after Six Feet Under, Jethro Tull, My Girl, and The White Stripes / for Lex
ask me if the sky is as big today
as it was the last time we spoke,
when I jogged along the edge of Monterey Bay
hunting for a bloating gam of whales
to photograph for us
and dry heaved from withdrawal.
when our eyes and our mouths
always took notes for the poems
we hadn’t written yet.
our throne, abdicated in the name of love,
or at least what a doctor convinced us was so.
even after all those needling years,
I am still tenderly pulled apart
by the celluloid bloat of a face
turned miserably aglow with hormones.
scammed, by the falsehood of medicinal reward.
in high school I wanted anything but a stomach
full of prescription disquiet. just one cock
unexamined by labcoat strangers
and sperm born from my own cells.
now in adulthood I only want to write poems
dedicated to Keith Charles
saying no matter how we get a child, we’ll both win
to David Fisher on Six Feet Under,
because, given my own inconclusive
fertility calculator and my swimmers
like butterfly teacups, I say
let’s let those who glow just glow
and hope to someday make fire all the same.
there’s a belly somewhere
now a living room painted by lamplight.
and if a set of intestines like tungsten,
then a set of breasts mistaking the sky
for the floor to match.
what gender is testosterone if not birdsong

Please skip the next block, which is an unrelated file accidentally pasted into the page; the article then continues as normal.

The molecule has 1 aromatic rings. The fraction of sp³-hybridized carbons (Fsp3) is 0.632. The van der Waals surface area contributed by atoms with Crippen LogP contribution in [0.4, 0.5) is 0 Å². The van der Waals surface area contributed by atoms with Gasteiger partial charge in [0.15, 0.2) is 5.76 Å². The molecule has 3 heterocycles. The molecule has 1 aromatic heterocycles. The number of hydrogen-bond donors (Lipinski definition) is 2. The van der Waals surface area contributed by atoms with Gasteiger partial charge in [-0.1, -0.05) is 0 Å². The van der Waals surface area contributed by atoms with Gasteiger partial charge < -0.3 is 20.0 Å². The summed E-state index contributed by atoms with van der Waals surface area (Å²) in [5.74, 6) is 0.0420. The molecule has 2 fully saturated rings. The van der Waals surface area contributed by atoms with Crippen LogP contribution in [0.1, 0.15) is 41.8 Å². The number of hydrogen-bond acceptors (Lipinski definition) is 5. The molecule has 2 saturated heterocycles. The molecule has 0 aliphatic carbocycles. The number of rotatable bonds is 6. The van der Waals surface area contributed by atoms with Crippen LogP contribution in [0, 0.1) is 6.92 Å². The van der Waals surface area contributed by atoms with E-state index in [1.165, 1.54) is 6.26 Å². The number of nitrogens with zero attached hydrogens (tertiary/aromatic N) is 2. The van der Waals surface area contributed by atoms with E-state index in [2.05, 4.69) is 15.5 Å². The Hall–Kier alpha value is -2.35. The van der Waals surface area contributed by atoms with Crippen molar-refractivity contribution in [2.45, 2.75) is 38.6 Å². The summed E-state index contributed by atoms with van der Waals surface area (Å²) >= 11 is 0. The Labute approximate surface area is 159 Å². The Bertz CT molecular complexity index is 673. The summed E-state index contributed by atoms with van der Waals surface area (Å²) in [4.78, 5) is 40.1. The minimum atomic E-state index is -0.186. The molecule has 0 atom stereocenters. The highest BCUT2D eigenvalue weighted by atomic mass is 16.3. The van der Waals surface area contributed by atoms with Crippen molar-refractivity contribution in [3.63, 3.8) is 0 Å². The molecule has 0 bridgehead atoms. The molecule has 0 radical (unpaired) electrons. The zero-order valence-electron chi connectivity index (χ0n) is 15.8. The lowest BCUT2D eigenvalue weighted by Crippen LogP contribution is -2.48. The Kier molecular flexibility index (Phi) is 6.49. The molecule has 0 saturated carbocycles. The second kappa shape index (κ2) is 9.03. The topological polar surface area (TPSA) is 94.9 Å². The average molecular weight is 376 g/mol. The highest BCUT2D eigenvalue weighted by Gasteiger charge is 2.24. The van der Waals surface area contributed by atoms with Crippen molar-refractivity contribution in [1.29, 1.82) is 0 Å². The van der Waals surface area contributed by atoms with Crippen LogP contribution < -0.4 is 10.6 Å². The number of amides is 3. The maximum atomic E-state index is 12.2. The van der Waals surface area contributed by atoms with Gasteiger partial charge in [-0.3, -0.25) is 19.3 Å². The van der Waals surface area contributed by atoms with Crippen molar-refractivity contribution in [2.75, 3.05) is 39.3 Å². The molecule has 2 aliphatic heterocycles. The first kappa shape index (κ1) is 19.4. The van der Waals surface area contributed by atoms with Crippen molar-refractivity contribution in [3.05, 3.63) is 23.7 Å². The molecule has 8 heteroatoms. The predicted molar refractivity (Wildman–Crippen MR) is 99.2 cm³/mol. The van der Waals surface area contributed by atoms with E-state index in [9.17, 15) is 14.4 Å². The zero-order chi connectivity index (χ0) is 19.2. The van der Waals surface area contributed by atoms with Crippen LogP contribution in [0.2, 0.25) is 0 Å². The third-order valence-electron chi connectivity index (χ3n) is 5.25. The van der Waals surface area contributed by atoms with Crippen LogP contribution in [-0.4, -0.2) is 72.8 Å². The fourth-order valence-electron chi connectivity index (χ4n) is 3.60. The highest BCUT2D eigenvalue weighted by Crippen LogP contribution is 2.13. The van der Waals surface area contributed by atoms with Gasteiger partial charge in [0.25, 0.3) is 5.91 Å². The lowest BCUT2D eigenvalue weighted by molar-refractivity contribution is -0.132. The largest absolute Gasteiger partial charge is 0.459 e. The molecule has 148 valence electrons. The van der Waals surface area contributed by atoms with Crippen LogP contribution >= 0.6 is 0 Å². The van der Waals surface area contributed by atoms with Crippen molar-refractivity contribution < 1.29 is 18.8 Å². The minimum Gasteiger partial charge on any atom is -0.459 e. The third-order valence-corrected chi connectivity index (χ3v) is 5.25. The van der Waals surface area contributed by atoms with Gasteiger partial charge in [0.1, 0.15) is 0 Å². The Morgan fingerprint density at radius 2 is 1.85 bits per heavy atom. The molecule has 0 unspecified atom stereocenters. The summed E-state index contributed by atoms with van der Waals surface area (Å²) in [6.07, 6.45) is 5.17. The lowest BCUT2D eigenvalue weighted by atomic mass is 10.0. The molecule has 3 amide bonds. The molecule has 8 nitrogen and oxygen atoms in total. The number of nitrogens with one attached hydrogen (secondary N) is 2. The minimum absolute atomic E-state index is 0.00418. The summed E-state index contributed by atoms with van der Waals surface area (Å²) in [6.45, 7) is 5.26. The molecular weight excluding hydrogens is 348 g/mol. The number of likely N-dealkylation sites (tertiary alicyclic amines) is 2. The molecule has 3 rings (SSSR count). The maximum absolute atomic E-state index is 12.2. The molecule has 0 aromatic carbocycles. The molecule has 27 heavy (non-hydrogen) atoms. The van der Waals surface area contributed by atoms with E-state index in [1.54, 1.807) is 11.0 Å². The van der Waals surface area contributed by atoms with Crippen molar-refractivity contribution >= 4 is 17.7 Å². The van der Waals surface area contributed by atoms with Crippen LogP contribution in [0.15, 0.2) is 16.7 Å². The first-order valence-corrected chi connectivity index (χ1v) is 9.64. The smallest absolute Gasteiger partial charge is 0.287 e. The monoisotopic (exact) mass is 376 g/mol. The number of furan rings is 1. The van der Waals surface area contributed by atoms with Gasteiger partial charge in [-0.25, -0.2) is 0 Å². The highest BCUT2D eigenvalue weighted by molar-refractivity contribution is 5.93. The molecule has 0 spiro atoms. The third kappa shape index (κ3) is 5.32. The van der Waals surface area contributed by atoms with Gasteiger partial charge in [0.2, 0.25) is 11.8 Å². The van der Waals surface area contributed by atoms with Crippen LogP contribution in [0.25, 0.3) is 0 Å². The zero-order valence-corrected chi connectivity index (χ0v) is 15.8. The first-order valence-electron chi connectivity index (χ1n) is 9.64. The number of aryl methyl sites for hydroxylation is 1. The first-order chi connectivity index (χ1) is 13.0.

singing your sperm’s in the gutter,
your love’s in the sink
against the gonadal potency of his own winded flute.
yes, I am thick as a brick,
in that I can’t peel backwards
and let the garden of suns spill from my ribs.
yes, a decadence of light, as if everything I touch
knows how to breathe except myself.
I know you still sleep somewhere
between the lips you pressed against my cheek
in a dormitory bedroom, tonguing the sunset,
patiently waiting for the wind.
our running legs the color of sunburnt lemonade
have never stopped since we met.
I’ve been told the seven saddest words in the English
language are “he was going to be an acrobat,”
followed by “you need to see a fertility specialist.”
though, it is my humblest opinion that
all sentences I speak have already been cooked.
I could be the seventh son of the seventh son.
everything I ever am will still require an incubator.
so perhaps I don’t have it in me to love so hard.
or perhaps I have never really loved anyone
quite as much as I have loved you.
O, to be swimming and swimming
until we cross paths again.
to never stop circling each other once we do.
Matt Mitchell lives and writes in Columbus, Ohio. He wrote The Neon Hollywood Cowboy (Big Lucks, 2021) and Grown Ocean (word west, 2021) and tweets @matt_mitchell48.